7. How close are you to having a "care management" culture to address the continuum of care? Do your case managers work closely with hospitalists and other physicians in assuring that the most efficient care is delivered both in and outside the hospital (e.g., follow-up appointments, alerts for repeat admissions, etc.)? Do your primary care physicians have mechanisms to identify problem signs in patients with chronic disease (e.g., ED activity, specialty referrals required, etc.)? Case management, where the focus is on managing patients who present with complex problems, needs to evolve to care management, where potential problems are identified before they result in expensive care. Ultimately, this will require the capability to do predictive modeling to identify both individual patient risks as well as more general trends that impact health status of a population.
8. Does your approach to capital decision-making include consideration for the potential of the project or equipment to improve efficiency or enhance quality—or both? Traditional ROI models that assume a consistent revenue stream based on today's payment structure could lead to decisions that may be appropriate in the short-term, but fateful for the long-term. Assumptions should weigh the risks of a rapid change in payment structures. And leadership must weigh the pros and cons of investing in the future (i.e., IT and care management infrastructure) versus investing in the present (e.g., more imaging equipment).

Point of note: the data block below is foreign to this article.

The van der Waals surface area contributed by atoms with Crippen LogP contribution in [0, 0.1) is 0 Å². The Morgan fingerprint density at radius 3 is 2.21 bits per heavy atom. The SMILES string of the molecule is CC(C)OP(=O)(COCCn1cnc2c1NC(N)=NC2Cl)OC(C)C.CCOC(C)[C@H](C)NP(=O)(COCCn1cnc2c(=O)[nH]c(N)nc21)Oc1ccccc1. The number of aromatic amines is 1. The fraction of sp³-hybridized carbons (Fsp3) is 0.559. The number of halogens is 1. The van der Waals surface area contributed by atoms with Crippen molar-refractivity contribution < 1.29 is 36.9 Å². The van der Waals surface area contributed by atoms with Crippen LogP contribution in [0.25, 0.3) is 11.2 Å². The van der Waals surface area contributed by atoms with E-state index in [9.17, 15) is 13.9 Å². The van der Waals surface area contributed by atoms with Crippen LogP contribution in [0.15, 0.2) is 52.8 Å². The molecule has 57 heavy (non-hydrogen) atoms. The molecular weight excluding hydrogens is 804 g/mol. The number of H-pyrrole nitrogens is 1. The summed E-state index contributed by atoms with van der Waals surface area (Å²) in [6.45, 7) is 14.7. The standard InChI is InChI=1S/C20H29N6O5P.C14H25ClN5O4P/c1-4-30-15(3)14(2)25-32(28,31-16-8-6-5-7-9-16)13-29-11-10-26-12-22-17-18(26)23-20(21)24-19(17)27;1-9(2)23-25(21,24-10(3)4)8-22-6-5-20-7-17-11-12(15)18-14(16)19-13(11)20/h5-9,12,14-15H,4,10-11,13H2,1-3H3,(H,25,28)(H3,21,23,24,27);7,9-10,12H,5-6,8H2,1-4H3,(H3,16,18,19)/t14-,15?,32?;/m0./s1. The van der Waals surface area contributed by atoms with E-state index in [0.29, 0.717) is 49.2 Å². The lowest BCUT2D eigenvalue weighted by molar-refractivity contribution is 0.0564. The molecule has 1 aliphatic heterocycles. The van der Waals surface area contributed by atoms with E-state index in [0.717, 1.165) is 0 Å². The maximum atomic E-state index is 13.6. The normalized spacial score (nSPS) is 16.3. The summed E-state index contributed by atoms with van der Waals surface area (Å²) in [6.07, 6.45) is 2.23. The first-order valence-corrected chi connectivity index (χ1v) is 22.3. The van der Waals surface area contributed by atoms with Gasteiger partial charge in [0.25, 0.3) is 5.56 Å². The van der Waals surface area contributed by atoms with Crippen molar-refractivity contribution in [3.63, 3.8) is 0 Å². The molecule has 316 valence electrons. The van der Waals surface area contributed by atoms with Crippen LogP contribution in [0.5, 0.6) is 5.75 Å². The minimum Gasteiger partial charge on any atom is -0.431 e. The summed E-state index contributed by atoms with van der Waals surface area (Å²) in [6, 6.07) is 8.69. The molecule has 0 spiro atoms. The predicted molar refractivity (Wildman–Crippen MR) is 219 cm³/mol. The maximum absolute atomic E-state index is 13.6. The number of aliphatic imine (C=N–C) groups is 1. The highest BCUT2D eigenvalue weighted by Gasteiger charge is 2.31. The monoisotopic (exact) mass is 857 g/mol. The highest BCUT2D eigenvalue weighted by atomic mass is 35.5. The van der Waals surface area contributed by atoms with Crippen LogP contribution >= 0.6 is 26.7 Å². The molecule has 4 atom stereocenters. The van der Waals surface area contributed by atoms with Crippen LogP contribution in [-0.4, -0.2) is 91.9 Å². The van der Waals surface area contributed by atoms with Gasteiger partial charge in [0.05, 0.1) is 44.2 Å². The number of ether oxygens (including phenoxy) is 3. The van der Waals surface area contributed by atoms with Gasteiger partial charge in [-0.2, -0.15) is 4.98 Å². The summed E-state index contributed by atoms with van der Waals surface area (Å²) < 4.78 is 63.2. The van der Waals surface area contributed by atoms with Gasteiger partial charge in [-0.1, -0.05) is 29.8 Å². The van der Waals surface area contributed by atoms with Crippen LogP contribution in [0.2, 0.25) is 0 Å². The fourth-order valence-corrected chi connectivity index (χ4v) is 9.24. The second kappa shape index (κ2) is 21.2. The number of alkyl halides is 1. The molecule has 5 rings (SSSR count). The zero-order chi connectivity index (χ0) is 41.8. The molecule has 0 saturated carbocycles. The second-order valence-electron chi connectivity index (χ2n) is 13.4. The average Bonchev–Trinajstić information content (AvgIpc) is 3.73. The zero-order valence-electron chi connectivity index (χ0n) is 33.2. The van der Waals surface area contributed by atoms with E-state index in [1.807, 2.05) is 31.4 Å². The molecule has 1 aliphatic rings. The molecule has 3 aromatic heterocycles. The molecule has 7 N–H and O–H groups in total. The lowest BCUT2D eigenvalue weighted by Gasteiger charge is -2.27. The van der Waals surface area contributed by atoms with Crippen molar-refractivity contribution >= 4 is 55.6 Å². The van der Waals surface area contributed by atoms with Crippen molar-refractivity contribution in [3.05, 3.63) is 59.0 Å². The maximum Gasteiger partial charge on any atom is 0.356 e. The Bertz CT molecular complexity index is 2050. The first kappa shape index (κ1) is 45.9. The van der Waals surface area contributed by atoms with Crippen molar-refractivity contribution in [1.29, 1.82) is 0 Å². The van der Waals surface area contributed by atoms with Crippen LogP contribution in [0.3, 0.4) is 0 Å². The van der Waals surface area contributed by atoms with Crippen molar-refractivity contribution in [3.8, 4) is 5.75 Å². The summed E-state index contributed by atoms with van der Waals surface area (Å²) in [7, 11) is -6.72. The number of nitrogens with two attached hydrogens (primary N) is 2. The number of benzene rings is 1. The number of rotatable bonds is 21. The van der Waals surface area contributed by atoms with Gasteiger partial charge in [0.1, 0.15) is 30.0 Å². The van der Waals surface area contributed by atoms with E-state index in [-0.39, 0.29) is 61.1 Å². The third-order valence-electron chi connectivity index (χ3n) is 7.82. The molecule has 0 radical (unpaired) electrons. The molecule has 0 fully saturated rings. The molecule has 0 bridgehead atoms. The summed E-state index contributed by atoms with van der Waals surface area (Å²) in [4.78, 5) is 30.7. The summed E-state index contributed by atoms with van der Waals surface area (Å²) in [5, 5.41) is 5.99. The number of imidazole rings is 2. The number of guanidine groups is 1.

9. What incentives are built into your compensation structures? Productivity models (e.g. wRVUs for physicians) work well in a fee-for-service environment, but if payment requires efficiency and quality outcomes, is your incentive structure going to facilitate achievement of the desired behavior and results? Also, a review of incentives for administrative leadership may be warranted—do the incentives reward "silo" performance at the expense of system-wide performance?
10. How informed is your board, medical staff, and middle management? Moving toward systems of accountable care requires all oars moving in the same direction, at the same time, and with a consistent effort. That won't happen unless everyone knows that the rules are changing. The change in mindset and definitions of success will not happen overnight, and in fact will likely take years. Assuring that all participants have a view into the future will facilitate effective change.
The concept of ACOs requires an organizational culture of mutual accountability based on individual responsibility—with a focus on optimizing the health (not just the medical care) of all patients. Are you ready?